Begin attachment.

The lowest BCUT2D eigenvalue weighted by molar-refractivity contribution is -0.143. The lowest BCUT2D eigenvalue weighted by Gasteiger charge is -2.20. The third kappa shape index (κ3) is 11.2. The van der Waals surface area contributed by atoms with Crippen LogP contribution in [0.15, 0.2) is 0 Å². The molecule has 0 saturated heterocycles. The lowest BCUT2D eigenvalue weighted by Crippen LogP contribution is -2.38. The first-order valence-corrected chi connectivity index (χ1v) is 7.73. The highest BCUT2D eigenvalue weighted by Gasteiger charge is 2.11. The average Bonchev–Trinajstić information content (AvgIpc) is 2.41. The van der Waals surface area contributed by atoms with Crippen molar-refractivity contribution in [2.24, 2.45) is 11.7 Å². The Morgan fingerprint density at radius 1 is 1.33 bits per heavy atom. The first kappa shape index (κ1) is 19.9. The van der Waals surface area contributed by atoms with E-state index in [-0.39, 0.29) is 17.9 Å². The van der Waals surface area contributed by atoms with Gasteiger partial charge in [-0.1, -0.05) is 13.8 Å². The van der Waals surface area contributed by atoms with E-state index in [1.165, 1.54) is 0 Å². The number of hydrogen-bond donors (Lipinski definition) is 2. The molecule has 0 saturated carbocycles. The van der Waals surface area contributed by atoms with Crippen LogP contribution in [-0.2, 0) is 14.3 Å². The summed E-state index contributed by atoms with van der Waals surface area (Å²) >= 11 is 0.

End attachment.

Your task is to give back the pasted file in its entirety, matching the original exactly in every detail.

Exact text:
The lowest BCUT2D eigenvalue weighted by molar-refractivity contribution is -0.143. The lowest BCUT2D eigenvalue weighted by Gasteiger charge is -2.20. The third kappa shape index (κ3) is 11.2. The van der Waals surface area contributed by atoms with Crippen LogP contribution in [0.15, 0.2) is 0 Å². The molecule has 0 saturated heterocycles. The lowest BCUT2D eigenvalue weighted by Crippen LogP contribution is -2.38. The first-order valence-corrected chi connectivity index (χ1v) is 7.73. The highest BCUT2D eigenvalue weighted by Gasteiger charge is 2.11. The average Bonchev–Trinajstić information content (AvgIpc) is 2.41. The van der Waals surface area contributed by atoms with Crippen molar-refractivity contribution in [2.24, 2.45) is 11.7 Å². The Morgan fingerprint density at radius 1 is 1.33 bits per heavy atom. The first kappa shape index (κ1) is 19.9. The van der Waals surface area contributed by atoms with E-state index in [-0.39, 0.29) is 17.9 Å². The van der Waals surface area contributed by atoms with Gasteiger partial charge in [-0.1, -0.05) is 13.8 Å². The van der Waals surface area contributed by atoms with E-state index in [1.165, 1.54) is 0 Å². The number of hydrogen-bond donors (Lipinski definition) is 2. The molecule has 0 saturated carbocycles. The van der Waals surface area contributed by atoms with Crippen LogP contribution in [-0.2, 0) is 14.3 Å². The summed E-state index contributed by atoms with van der Waals surface area (Å²) >= 11 is 0.